film / tv / streaming / politics / web / celeb/ industry / video / love / lists / think pieces / misc / about / cbr
film / tv / politics / web / celeb

November 24, 2006 |

By Miscellaneous | Film | November 24, 2006 |

As much as I try never to judge a movie by its genre, I find that it’s usually safe to assume that any time a movie is marketed by its studio as a “family comedy,” this will translate as “unmitigated shit.” Toss in a holiday theme and thus the requisite lessons to be learned about the true meaning of Christmas/Hanukkah/Ramadan/Administrative Professionals Day, and the chance that the movie will be a labored, unfunny pile of disingenuous moralizing nears 100 percent. Hire the director responsible for such cinematic abortions as Malibu’s Most Wanted and Big Momma’s House 2 and the screenwriter guilty of scripting both Big Momma’s House films, and its potential for quality drops several digits into the negative zone. Throw in a late-career Danny DeVito, and you’ll be lucky to escape the theater with any remnants of your will to live.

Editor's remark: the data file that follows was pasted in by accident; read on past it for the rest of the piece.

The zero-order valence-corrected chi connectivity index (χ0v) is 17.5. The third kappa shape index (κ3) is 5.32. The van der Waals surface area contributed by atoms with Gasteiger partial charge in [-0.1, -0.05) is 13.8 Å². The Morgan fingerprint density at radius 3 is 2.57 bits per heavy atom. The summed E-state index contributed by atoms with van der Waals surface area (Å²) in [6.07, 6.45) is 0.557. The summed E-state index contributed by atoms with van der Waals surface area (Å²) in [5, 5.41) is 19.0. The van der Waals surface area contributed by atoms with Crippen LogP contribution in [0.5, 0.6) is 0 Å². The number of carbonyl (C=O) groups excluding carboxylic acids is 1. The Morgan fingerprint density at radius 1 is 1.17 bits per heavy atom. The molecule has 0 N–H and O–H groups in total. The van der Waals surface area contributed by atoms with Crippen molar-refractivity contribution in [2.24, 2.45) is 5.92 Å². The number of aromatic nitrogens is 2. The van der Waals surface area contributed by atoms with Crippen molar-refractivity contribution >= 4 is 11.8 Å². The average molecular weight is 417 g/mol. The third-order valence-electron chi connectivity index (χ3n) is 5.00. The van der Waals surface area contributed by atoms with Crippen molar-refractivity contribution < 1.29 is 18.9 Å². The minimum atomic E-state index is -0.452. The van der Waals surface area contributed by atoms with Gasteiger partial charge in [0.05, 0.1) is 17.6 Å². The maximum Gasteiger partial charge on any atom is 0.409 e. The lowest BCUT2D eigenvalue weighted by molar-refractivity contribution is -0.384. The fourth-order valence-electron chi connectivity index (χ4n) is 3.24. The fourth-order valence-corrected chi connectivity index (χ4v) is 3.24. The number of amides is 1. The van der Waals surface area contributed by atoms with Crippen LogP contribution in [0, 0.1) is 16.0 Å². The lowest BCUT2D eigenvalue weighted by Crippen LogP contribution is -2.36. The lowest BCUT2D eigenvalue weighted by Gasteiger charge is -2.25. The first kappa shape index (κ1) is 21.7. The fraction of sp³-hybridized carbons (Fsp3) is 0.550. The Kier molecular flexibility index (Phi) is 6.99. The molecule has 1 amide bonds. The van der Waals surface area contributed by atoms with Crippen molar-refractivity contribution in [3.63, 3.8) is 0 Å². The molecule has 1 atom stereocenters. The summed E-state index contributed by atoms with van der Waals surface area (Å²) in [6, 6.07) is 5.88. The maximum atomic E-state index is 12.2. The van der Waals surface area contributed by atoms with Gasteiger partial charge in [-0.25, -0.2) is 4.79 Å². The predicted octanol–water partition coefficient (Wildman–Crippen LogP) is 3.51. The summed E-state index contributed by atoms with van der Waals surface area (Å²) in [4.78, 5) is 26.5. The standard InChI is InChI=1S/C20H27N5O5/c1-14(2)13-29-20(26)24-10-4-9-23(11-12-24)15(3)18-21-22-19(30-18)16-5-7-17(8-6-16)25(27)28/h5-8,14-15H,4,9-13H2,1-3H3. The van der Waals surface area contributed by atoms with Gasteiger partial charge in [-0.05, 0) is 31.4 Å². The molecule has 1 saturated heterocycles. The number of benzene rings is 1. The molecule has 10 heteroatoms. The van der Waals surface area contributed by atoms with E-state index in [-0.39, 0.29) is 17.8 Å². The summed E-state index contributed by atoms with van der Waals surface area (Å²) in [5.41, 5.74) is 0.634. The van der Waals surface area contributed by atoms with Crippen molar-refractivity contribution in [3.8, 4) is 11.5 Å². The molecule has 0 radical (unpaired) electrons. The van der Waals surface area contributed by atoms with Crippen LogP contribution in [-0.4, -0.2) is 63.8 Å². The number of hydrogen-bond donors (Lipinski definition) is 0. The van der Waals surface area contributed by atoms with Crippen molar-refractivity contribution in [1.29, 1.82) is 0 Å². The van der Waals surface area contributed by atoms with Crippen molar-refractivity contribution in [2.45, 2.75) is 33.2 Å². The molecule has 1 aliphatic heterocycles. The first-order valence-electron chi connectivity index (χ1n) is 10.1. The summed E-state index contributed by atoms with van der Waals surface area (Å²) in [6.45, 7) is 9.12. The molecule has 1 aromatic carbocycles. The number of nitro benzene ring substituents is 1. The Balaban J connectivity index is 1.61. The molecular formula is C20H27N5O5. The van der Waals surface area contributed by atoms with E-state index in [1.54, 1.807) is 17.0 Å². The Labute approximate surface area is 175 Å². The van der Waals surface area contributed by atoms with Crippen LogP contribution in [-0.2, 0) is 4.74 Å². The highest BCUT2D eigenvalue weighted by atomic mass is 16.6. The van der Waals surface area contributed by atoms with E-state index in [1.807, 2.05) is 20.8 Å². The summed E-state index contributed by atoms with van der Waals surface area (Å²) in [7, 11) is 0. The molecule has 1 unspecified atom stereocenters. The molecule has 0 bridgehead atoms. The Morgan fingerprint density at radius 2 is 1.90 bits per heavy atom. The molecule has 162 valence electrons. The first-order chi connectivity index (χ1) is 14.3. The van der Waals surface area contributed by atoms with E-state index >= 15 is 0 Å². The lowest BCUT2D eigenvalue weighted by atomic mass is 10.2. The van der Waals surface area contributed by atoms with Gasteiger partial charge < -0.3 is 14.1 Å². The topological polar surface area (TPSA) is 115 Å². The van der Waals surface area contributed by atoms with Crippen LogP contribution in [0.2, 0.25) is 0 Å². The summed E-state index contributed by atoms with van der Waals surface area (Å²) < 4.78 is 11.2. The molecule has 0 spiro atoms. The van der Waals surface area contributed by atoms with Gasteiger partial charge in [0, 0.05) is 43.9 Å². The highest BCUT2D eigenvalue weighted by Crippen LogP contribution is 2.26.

These are the sorry circumstances that have conspired to give us this year’s cinematic equivalent of the unwanted McDonald’s gift certificate, Deck the Halls. In this sad attempt at a movie, DeVito plays Buddy Hall (see, the title is a pun — how witty!), a boorish twit recently relocated with his family — slutty, pneumatic wife Tia (Kristin Chenoweth, best known for her Tony-nominated turn as Glinda the Good Witch in Wicked) and their slutty, inexplicably Amazonian twin daughters Ashley and Emily (Sabrina and Kelly Aldridge from the MTV series “8th & Ocean”) — to quaint Cloverdale, Massachusetts. The trashy Halls rent the house across the street from their social opposites, the uptight Finch family, which consists of optometrist Steven (Matthew Broderick), his cookbook-writer wife Kelly (Kristin Davis from “Sex and the City”), and their children Madison (Alia Shawkat from “Arrested Development,” slumming) and Carter (Dylan Blue). Steven is the kind of Type-A holiday planner who manages to schedule and nitpick all the fun out of his family’s celebration; he breaks out a Christmas-countdown calendar each December 1 and proceeds to ensure that each event is thoroughly regimented, predictable, and tedious, all in the name of maintaining family traditions. Buddy, conversely, lacks Steven’s knack for planning; he has spent his life looking for something important, something “monumental” that would allow him to make his mark in the world, and, idiotic family comedies being what they are, he naturally seizes on the idea of erecting the largest, most ghastly Christmas-light display he can concoct, one that can be seen from space.